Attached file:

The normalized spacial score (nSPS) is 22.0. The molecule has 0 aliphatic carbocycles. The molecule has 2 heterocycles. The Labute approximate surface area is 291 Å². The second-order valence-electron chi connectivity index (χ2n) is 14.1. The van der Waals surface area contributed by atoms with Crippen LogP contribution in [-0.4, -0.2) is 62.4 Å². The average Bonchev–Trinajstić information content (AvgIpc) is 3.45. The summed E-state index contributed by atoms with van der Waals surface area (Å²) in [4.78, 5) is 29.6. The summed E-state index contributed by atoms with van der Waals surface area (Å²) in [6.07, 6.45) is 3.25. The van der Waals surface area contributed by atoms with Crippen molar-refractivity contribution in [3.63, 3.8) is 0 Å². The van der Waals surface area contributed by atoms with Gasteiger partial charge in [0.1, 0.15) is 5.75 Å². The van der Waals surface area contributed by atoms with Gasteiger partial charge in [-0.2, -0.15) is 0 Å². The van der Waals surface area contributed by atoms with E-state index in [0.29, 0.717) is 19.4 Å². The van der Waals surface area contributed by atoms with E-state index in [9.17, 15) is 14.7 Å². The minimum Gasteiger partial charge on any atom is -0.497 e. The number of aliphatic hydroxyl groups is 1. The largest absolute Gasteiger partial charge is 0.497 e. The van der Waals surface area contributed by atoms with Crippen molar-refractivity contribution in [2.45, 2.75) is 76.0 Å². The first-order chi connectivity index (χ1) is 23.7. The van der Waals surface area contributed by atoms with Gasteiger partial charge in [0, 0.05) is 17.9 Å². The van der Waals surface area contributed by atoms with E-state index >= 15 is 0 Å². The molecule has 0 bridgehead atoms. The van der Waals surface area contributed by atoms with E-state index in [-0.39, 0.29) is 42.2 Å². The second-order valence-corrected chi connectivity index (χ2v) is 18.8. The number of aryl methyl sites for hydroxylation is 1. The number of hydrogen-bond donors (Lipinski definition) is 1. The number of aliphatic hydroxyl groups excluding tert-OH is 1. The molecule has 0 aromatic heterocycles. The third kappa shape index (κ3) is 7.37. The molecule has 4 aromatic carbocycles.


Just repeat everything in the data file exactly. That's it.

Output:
The normalized spacial score (nSPS) is 22.0. The molecule has 0 aliphatic carbocycles. The molecule has 2 heterocycles. The Labute approximate surface area is 291 Å². The second-order valence-electron chi connectivity index (χ2n) is 14.1. The van der Waals surface area contributed by atoms with Crippen LogP contribution in [-0.4, -0.2) is 62.4 Å². The average Bonchev–Trinajstić information content (AvgIpc) is 3.45. The summed E-state index contributed by atoms with van der Waals surface area (Å²) in [4.78, 5) is 29.6. The summed E-state index contributed by atoms with van der Waals surface area (Å²) in [6.07, 6.45) is 3.25. The van der Waals surface area contributed by atoms with Crippen molar-refractivity contribution in [3.63, 3.8) is 0 Å². The van der Waals surface area contributed by atoms with Gasteiger partial charge in [0.1, 0.15) is 5.75 Å². The van der Waals surface area contributed by atoms with Gasteiger partial charge in [-0.2, -0.15) is 0 Å². The van der Waals surface area contributed by atoms with E-state index in [0.29, 0.717) is 19.4 Å². The van der Waals surface area contributed by atoms with E-state index in [9.17, 15) is 14.7 Å². The minimum Gasteiger partial charge on any atom is -0.497 e. The number of aliphatic hydroxyl groups is 1. The largest absolute Gasteiger partial charge is 0.497 e. The van der Waals surface area contributed by atoms with Crippen molar-refractivity contribution in [2.45, 2.75) is 76.0 Å². The first-order chi connectivity index (χ1) is 23.7. The van der Waals surface area contributed by atoms with Gasteiger partial charge in [0, 0.05) is 17.9 Å². The van der Waals surface area contributed by atoms with E-state index >= 15 is 0 Å². The molecule has 0 bridgehead atoms. The van der Waals surface area contributed by atoms with E-state index in [-0.39, 0.29) is 42.2 Å². The second-order valence-corrected chi connectivity index (χ2v) is 18.8. The number of aryl methyl sites for hydroxylation is 1. The number of hydrogen-bond donors (Lipinski definition) is 1. The number of aliphatic hydroxyl groups excluding tert-OH is 1. The molecule has 0 aromatic heterocycles. The third kappa shape index (κ3) is 7.37. The molecule has 4 aromatic carbocycles.